|« Blackhawks Facing a Different Kings Team||Blackhawks Unable to Close Kings in Game 2 »|
Feature Wed May 21 2014
By Kara Charlton
Pole dance has been gaining widespread popularity in the last few years as a great way to get fit. It tones all the body's muscle groups, and improves flexibility and endurance. The Pole Sport Organization (PSO), the US pole group that runs the championships, has been working to open this athletic art form to a wider audience since 2012. That year, the PSO held just two events; in 2013 they held five, and this year they will be hosting eight across the country. Co-founder Amy Guion is not only in charge of organizing championship events on the west coast, east coast and Midwest, but she has also been a dancer herself for seven years.
"You don't get to change people's minds very often," Guion says about lifting misconceptions and skepticisms about pole. Usually the phrase "pole dancer" inspires images of erotic clubs and strippers, but the type of pole seen at competitions is the awe-inspiring type seen at shows like Cirque du Soleil.
Photo by Alloy Images, courtesy of Pole Sport Organization
Guion says that events like this are a chance for people who are curious to see what it is all about, and people who held previous negative ideas to open their minds to something new and exciting. The upcoming Central Championships will also be an all-ages event. "It's not about taking clothes off, in fact, in 2014 there are over 3,000 pole studios and gyms around the world instructing the art and sport of pole dancing," says the PSO's website.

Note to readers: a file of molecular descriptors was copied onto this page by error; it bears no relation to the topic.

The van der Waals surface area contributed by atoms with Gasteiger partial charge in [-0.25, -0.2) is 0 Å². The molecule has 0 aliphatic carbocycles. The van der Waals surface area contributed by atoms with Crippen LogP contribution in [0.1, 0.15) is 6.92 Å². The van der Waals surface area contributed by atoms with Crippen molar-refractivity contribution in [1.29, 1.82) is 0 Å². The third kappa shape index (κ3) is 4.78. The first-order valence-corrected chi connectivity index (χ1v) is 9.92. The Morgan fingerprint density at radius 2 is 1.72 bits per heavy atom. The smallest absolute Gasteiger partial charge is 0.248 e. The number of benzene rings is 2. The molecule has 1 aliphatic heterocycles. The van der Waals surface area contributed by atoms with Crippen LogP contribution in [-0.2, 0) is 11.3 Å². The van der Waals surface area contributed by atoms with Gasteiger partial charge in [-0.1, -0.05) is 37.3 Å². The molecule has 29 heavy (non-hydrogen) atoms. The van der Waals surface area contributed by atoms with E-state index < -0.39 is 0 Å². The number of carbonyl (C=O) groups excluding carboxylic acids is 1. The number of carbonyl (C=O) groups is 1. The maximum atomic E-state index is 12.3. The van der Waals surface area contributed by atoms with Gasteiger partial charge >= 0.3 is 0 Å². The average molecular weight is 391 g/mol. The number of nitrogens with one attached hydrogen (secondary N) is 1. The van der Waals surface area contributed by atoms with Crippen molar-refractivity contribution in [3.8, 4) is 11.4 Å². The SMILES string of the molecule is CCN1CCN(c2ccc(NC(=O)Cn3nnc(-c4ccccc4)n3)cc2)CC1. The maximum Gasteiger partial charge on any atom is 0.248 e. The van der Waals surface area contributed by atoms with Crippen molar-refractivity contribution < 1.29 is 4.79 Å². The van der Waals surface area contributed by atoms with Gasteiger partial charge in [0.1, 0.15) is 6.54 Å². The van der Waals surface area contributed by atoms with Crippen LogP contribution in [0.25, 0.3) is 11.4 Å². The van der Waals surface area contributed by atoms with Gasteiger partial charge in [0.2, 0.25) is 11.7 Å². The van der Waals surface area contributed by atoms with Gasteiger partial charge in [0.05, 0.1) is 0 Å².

Guion started her pole training in California, at a little place called Bespun. In the seven years she's been dancing, four were spent exclusively competing, placing second and third. She feels that pole is a combination of artistic and technical parts, making it both a sport and a dance.
Many countries such as Poland, Russia and Japan have been hosting national championship competitions for years. Several pole organizations, such as the Pole Fitness Association, are making a bid for pole dance to become an official Olympic sport. In 2011, an inter-organizational petition elicited over 6,000 signatures. Countries like Great Britain and Poland are even beginning to impose dress code rules and change some of the more provocative trick names, such as the "Spatchcock," into purely technical combinations of letters and numbers.
Guion says that while she sees the need for consistency for the sake of a standard of judging, she feels that pole still has some way to go before it is ready for something as big as the Olympics. "You need to build a national series, then form a standard for judging," she says, "There's a lot of work to be done." She would prefer to see it at a more extreme sports event such as the X Games, where sports with more attitude and edge are commonplace. She also says that changing the names of certain tricks to a mix of randomized numbers and letters would take away some of the artistry of pole.
Eighty-eight competitors are expected to perform at this weekend's championships across five levels of experience, from amateur to professional. Events at the Vittum Theatre, 1012 N. Noble St., will begin on Saturday at 7:15 am and run until 9:30 pm. Sunday events will begin at 7:45 am and run until 5:30 pm. Tickets are $30 and can be easily purchased online.
Kara Charlton is a political science major with a minor in journalism at DePaul University and a pole dancer aspiring to compete next year. Email her at email@example.com.